The goal of the project is the development of a surface-based approach to the construction of surfaces from three-dimensional clouds of points, for instance sampled from a three-dimensional shape using a digitizing device like a laser scanner. The basic approach is to connect the points by a graph of which the edges lie on the desired surface. The initial graph is the so-called surface description graph (SDG) which is based on beta-environment graphs. This surface wire frame is successively augmented by inserting triangles to a triangular mesh. The process follows basic constraints that are derived from knowledge on smoothness behaviour of sampled surfaces. By this method variations in the point density as well as sharp and detailed features of the surfaces can be reconstructed reliably. The algorithm has been implemented in C++ (using STL) into the software-system RecEye using the toolkits Tcl/Tk, Tix, OpenInventor, and OpenGL.

Graphical User Interface:

3D shutter glasses (CrystalEyes) are supported as well as a hand gesture control for picking subsets of points during user interaction.

Fully automatic reconstruction:

Reliable surface reconstruction from 3D point (cloud) data: The input point data may be totally unorganized. Strong variations in the point density are no problem and even sharp edges (surface turns) of the object are reconstructed reliably. Furthermore, the input data can be delivered by any arbitrary scanning system (tactile, laser etc.). The input data is solely the point set (first picture). Then, in a first step the surface description graph (SDG) is computed out of this point set. This graph is then filled sucessively with triangles. The next three pictures show two snapshots during this reconstruction process and the final result.

The video below shows a complete reconstruction process in slow motion.

Automatic noise reduction in the point set:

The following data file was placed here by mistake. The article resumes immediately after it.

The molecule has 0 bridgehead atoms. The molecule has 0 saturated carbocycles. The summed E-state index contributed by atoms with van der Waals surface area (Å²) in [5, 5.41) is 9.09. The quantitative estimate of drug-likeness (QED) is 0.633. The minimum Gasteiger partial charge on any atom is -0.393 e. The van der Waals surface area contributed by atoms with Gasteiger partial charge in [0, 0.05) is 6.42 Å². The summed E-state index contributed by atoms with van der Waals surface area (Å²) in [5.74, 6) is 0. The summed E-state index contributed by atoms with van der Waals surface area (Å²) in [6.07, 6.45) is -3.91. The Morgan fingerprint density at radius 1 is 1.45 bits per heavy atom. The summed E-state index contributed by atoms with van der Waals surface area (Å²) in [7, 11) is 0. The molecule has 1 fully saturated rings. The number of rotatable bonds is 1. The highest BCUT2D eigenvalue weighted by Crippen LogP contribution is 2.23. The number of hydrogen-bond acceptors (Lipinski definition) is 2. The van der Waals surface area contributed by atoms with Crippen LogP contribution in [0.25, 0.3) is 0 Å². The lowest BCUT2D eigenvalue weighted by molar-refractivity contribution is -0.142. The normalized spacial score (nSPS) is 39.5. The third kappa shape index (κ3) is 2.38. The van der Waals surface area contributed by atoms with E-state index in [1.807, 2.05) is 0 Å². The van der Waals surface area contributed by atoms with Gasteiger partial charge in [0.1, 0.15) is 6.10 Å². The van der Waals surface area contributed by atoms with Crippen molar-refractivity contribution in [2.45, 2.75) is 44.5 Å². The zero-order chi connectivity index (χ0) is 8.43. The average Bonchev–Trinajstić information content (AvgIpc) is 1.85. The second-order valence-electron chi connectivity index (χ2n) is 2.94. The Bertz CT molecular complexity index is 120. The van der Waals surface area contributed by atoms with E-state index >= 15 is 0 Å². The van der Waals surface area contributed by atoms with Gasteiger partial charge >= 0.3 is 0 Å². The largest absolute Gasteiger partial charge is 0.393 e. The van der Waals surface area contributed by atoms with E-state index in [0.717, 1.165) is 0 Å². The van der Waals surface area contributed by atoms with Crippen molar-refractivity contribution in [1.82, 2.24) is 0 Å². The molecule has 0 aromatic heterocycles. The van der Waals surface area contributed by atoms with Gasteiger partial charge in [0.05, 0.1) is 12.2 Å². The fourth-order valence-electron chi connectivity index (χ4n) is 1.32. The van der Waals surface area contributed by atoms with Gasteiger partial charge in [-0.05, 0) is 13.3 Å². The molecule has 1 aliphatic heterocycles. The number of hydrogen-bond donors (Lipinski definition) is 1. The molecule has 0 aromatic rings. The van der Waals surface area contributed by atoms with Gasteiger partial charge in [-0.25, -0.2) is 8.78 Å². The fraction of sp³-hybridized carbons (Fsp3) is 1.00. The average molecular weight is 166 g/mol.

Locally-Restricted Reconstruction and Interactive Shape Design:

If the user is only interested in the reconstrution of a subset of the data site, the reconstruction algorithm can be modified as follows:

Points are sequentially connected by single red edges (first three pictures).

The graph represents a first surface estimation. These edges are *projected *onto the point set and used for the incremental reconstruction algorithm (first picture). The graph has been used for the reconstruction algorithm as wire frame (second picture). In order to reconstruct the part around the nose, two more edges are inserted into the triangular mesh (next two pictures).

After the two edges have been inserted (first picture) the edges of the mesh and the newly added edges are projected onto the point set (second picture). The reconstruction of the blue wire frame (third picture) delivers a first good preview of the area the user is interested in.

In order to further extend the reconstruction area, only one single edge is drawn from the mesh to the nose tip (first picture) and then the mesh is projected onto the point set (second picture). Finally, the reconstruction result delivers the front part of the skull (last picture).

The complete interaction process has been performed in about two minutes.